Times have changed and Americans in general are less valued when an English speaking foreigner can prepare these packages in India.
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Old 05-14-2019, 11:34 AM
 
Location: North Texas
24,000 posts, read 32,846,519 times
Reputation: 27537
Quote:
Originally Posted by Tonyafd View Post
Is this true regarding Humanities Majors in the early 1980s?

Back in the sixties you could get a job with any degree. That slowed down somewhat in the mid seventies because of the oil recessions of 73 and 81. Like YorktownGal said the higher the GPA the better. As the American workplace changed these English majors were hired in larger numbers because the work place got more demanding and less forgiving. The role of Human Resources changed. Companies were just starting to use rolling layoffs as a tool and these English majors could write individualized separation agreements without too many changes by company attorneys.


Times have changed and Americans in general are less valued when an English speaking foreigner can prepare these packages in India.
Define "prepare," though.


I just rejected an entire deployment and set a project back at least an entire day because their deployment request failed code review (and I reemphasized that the time for code review is before they request a deployment). I sent it back to India for re-work. We'll see what our "highly skilled" counterparts come up with.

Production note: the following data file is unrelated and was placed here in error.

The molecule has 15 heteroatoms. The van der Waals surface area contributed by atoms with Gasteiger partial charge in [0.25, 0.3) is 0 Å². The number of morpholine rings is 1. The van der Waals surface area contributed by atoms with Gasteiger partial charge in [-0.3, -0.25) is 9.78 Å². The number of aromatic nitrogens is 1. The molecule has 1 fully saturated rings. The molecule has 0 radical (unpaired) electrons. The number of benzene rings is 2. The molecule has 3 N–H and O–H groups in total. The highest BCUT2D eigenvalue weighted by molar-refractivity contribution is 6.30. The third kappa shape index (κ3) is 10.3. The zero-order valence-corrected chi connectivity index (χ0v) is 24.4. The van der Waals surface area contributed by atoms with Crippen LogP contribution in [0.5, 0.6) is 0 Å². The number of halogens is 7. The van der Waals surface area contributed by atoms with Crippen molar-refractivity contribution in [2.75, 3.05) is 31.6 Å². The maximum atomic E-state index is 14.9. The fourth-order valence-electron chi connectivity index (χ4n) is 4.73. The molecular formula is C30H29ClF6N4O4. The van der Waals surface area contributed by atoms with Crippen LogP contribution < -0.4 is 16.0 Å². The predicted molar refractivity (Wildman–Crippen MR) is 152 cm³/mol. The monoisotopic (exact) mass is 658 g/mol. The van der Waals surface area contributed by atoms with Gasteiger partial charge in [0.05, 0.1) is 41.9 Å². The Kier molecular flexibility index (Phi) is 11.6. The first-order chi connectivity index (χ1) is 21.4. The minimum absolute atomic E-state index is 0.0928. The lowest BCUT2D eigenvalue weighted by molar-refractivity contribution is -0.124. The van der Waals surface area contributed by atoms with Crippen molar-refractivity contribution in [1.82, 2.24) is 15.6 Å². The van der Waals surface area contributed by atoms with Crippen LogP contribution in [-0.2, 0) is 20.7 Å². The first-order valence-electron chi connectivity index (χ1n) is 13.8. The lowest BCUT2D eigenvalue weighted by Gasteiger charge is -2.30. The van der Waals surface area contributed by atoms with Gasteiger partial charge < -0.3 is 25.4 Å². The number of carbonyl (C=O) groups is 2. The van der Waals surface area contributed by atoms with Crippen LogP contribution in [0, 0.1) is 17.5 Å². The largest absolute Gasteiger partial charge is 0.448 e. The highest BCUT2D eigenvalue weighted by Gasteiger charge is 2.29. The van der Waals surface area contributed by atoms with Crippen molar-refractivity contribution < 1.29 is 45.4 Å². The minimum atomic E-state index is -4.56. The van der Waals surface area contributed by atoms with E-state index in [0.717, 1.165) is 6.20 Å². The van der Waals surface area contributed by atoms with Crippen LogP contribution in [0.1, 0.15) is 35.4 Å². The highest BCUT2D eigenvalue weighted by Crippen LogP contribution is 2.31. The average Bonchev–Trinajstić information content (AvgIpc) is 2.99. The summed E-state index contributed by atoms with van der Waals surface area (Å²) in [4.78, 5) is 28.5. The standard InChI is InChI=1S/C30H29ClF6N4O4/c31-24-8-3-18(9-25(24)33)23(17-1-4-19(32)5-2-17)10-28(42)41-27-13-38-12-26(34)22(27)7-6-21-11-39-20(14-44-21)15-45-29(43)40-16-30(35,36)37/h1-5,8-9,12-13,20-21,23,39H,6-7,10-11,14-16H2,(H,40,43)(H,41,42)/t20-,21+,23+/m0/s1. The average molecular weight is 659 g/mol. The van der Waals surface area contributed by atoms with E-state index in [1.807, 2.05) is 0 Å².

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Old 05-14-2019, 11:39 AM
 
Location: Tennessee
23,614 posts, read 17,598,460 times
Reputation: 27693
Quote:
Originally Posted by rrah View Post
My husband's undergraduate degree is in English in the mid 80's. What has helped him a lot in his profession (in addition to another degree) is the ability to write. He's not in a career one would think of when one thinks about writing skills, but it does demand lots of writing and lots of analysis skills.

The summer before our daughter started college her intention was to be an English and Spanish major. She had an appointment with a well known doctor in our town. He asked her about her plans. He tried to convince her to take the pre-med classes also also as medical schools need people that have a wider skill set and of different set of thinking skills that traditional science majors often don't have.
Soft skills like a good writing ability are expected "out of the box" these days. There's no special bonus for having them, but a handicap for not.